Fall crappie season is about to pick up for the rest of the state, based on what we've seen this week at Lake Fayetteville, where the bite was excellent.
Many west central Arkansas anglers have discovered that the once abundant vegetation in Lake Ouachita is making a strong comeback. Prior to 2007 much of the shoreline around Lake Ouachita was heavily vegetated with hydrilla, an invasive aquatic plant. In 2009 this dense vegetation seemingly vanished over a very short period of time. Recently, dense patches of Hydrilla have begun to reappear near the state park, Rabbittail, Buckville, Hotel Island, and Crystal Springs in addition to other areas around Lake Ouachita. While hydrilla is an invasive species and AGFC does not advocate the introduction of invasives, hydrilla does create excellent fish habitat until it becomes too dense for even the fish to use.
The cooler weather has cranked up the hybrid fishing along the south shore of DeGray Lake. Be sure to check out George Graves' latest report for the lake to learn more.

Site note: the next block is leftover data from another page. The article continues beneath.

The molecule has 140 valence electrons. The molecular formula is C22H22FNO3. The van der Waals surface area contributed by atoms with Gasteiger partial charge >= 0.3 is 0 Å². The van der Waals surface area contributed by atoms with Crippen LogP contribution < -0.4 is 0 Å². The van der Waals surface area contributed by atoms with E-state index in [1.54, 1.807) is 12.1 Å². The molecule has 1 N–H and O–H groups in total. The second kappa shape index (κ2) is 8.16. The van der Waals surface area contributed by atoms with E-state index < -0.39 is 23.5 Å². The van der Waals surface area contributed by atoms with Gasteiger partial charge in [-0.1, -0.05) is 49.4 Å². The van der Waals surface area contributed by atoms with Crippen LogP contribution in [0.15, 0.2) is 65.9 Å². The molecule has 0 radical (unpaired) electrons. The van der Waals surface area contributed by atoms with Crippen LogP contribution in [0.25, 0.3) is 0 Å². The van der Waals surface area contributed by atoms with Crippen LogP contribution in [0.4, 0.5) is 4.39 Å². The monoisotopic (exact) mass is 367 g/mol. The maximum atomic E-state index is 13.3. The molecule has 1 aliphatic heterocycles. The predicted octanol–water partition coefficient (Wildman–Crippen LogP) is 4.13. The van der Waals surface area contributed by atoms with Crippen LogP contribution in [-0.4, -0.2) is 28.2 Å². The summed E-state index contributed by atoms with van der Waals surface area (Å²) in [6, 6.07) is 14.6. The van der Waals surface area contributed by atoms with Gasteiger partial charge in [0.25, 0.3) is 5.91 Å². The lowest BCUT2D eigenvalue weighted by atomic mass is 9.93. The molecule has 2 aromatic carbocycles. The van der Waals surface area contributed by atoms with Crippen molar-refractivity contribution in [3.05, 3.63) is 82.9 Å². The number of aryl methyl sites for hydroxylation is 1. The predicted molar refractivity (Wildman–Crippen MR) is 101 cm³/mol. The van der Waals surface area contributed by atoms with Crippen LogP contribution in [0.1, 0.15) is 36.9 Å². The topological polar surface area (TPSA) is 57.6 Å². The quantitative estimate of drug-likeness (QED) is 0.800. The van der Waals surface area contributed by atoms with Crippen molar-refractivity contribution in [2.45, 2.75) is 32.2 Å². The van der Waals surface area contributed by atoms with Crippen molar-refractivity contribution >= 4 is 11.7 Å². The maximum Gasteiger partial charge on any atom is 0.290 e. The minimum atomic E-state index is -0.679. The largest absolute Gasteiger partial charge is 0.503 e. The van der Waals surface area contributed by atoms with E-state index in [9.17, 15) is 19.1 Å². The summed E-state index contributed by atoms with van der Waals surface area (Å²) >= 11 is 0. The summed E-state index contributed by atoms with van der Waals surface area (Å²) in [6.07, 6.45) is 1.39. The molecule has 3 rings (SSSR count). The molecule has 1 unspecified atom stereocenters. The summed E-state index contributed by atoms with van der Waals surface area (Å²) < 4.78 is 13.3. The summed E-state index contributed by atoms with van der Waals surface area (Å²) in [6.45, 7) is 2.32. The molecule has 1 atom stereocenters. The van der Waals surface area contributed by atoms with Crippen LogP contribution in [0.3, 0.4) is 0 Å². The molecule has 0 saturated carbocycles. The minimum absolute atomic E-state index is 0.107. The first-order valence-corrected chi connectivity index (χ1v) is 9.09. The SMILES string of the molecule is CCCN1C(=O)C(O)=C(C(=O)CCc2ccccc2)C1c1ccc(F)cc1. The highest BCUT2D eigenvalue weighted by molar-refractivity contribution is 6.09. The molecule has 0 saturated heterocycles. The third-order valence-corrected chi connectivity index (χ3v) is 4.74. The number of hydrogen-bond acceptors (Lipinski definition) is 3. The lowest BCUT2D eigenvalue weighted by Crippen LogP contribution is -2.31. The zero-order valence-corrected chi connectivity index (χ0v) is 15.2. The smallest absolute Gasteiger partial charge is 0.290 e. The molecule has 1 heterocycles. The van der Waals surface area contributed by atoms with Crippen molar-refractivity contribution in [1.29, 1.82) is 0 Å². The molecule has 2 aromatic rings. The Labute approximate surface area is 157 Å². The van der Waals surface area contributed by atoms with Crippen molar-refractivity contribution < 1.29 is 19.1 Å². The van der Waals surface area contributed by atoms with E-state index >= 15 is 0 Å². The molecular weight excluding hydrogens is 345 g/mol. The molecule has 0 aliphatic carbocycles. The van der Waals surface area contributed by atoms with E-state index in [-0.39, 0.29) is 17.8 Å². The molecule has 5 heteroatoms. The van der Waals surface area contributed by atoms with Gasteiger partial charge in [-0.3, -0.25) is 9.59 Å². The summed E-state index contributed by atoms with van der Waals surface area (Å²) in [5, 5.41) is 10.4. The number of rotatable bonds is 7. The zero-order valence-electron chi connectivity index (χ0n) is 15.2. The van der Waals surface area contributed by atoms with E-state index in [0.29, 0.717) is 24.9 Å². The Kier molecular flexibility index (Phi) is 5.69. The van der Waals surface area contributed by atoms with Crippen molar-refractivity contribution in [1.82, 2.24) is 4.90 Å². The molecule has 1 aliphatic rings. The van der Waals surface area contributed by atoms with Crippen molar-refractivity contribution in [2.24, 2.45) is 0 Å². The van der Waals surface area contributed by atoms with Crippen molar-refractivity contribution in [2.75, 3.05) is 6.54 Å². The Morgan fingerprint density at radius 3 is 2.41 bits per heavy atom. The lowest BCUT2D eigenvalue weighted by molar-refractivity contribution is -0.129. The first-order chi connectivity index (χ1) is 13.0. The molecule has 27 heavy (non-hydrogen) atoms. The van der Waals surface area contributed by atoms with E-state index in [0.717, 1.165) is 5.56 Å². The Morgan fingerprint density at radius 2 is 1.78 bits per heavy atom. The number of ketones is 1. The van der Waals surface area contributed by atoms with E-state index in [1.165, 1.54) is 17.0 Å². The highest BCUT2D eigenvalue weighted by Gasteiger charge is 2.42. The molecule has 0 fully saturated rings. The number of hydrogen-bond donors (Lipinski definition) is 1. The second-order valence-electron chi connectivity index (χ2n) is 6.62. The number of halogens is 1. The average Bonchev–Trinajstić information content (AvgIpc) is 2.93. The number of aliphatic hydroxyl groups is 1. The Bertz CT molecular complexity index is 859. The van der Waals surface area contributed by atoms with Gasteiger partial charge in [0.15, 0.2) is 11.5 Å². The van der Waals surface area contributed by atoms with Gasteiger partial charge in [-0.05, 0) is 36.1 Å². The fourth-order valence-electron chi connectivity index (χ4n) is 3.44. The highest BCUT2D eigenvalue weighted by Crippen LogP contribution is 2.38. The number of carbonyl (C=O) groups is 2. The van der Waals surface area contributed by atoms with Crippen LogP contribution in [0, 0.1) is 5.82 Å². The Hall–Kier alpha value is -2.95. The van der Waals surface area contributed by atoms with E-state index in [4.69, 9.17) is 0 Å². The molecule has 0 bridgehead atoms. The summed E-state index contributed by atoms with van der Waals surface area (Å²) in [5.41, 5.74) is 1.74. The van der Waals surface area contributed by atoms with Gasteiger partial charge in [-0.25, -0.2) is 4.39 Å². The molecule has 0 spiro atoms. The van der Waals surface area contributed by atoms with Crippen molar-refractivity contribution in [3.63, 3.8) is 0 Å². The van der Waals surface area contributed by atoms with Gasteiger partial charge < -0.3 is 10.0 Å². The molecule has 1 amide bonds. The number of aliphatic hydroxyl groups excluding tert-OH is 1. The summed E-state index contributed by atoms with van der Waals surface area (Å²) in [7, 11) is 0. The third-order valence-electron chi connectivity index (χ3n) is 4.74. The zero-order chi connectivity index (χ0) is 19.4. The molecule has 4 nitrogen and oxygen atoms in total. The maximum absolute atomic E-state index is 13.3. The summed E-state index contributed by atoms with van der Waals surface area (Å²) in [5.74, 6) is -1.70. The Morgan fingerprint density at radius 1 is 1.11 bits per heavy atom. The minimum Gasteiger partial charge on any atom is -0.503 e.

Fall-like temperatures in early September sparking the crappie bite.
Lake Poinsett's drawdown is not dampening the fishing efforts, according to our reporter, and during the drawdown there is no limit on catches.
Falling lake temps and a leveling off of the water have made Greers Ferry a late August hot spot.
With the recent rain and drop in water temperature, bass fishing is excellent at Lake Atkins and good in a number of other state lakes.